I have always had a lousy sense of direction. Really. Even at the vantage point of my mid-thirties, I could still get lost in the supermarket.

When I was learning to drive, my instructor directed me towards Sidmouth, and then asked me to drive us to the seafront.

Not a clue.

He asked, in a somewhat facetious manner, if I needed a map. I did, but I also knew enough about looking foolish, and so decided to figure it out for myself.

No map. No Compass. No sherpa. Nothing. Oh, but I did feel brave.

I examined rooftops, hopeful that I would see a seagull and divine in which direction I should drive based on which way he was facing.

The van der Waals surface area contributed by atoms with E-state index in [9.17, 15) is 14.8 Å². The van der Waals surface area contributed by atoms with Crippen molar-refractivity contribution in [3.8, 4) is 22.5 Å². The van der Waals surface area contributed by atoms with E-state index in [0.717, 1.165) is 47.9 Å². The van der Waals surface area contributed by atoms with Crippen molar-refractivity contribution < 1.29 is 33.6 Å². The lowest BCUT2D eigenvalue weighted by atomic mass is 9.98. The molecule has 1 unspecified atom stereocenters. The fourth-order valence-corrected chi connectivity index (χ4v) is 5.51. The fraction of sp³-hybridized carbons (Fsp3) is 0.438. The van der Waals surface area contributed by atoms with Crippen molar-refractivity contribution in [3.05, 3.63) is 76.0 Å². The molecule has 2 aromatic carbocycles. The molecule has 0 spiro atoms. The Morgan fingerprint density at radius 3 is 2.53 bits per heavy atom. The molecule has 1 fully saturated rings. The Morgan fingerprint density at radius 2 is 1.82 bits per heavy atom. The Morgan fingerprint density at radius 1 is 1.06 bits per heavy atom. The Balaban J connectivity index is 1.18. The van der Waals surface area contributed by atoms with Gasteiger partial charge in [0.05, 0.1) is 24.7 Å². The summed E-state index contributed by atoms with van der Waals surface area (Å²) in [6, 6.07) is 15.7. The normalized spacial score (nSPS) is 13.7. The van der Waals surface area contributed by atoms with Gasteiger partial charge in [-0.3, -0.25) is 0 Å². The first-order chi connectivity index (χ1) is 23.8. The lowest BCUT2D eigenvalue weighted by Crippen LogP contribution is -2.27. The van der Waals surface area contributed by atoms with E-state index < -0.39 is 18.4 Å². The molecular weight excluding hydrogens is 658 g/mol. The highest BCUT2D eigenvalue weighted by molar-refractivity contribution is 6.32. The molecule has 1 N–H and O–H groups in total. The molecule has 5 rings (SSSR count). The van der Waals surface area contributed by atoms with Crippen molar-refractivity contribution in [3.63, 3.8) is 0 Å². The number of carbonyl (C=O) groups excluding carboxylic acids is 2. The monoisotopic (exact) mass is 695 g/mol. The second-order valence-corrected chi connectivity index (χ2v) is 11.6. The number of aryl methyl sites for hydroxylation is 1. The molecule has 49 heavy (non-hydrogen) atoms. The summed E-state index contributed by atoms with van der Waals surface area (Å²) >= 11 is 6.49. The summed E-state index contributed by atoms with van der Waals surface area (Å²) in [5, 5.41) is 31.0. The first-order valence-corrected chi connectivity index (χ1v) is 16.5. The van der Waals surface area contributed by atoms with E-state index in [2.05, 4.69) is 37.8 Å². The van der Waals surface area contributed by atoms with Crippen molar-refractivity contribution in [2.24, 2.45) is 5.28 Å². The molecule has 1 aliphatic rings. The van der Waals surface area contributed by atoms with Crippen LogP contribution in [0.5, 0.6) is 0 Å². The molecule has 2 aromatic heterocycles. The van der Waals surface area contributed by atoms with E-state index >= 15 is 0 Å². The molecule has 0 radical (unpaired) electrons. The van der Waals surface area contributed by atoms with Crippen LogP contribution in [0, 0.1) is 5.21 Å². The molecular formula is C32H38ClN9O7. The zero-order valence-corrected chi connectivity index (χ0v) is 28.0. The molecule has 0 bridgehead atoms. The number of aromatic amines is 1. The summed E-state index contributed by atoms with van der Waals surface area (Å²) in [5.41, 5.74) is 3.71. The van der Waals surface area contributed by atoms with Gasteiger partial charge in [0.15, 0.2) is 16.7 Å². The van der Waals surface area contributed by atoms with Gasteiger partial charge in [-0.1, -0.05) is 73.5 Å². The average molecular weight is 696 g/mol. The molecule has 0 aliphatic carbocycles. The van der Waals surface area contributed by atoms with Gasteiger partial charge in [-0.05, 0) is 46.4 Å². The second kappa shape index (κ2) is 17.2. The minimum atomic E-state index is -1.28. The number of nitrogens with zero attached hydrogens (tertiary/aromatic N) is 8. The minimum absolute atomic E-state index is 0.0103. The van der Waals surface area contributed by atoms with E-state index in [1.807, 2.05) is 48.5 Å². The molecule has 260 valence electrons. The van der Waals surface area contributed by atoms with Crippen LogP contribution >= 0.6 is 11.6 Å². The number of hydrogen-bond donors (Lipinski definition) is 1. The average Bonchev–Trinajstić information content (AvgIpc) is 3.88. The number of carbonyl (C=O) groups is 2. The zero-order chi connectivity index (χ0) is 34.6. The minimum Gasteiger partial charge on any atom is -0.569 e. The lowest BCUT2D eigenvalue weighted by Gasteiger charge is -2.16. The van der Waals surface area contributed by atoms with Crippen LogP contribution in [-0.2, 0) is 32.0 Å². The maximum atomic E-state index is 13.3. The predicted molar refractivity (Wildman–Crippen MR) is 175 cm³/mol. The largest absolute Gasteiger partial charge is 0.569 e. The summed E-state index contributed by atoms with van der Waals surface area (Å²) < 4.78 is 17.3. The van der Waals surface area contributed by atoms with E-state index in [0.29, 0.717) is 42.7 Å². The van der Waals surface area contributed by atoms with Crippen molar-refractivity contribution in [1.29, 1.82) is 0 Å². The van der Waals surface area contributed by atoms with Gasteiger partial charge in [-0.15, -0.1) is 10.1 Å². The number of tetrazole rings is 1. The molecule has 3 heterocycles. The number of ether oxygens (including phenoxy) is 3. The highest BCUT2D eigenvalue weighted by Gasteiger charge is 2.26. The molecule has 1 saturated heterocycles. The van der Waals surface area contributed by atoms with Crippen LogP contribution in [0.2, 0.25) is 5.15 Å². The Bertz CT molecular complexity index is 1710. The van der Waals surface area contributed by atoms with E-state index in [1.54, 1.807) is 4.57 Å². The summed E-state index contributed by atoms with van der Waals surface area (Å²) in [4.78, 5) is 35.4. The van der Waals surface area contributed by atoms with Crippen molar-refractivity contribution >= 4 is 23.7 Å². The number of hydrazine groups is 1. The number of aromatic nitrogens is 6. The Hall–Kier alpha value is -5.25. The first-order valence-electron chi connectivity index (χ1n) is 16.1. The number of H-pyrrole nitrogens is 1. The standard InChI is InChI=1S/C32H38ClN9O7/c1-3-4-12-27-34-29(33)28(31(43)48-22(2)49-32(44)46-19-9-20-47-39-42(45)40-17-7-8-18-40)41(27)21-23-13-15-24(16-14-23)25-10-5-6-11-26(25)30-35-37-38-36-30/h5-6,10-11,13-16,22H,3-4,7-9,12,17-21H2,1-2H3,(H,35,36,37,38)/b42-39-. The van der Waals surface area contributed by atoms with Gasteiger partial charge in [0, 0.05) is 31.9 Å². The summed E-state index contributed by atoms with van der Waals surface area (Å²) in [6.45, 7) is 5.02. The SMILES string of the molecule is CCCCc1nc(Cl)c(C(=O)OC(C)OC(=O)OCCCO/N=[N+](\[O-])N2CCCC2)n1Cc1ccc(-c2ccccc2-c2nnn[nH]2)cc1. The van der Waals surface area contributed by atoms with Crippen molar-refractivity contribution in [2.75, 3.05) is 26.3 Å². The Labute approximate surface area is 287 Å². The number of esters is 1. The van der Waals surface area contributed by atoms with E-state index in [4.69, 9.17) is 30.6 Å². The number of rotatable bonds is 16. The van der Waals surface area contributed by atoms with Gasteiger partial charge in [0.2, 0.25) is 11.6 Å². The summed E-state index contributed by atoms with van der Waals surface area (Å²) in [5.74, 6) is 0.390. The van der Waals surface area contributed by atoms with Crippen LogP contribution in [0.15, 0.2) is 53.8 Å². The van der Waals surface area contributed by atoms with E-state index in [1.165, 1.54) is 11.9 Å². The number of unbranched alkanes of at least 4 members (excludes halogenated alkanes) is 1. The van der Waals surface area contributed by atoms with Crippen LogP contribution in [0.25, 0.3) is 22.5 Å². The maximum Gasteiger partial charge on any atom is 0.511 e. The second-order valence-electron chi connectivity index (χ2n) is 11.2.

Seagulls are rather maudlin, to my way of thinking. I suspected, if I did see one, it would be gazing, sad and dreamily, towards the ocean.

I was right, and only about ninety seconds from the sea.

Aimée is not one of life’s navigators and I don’t trust the satnav to do anything but report my movements to an unknown government organisation, so I have filled my passenger footwells with road maps and bottled water.

In case I get properly lost.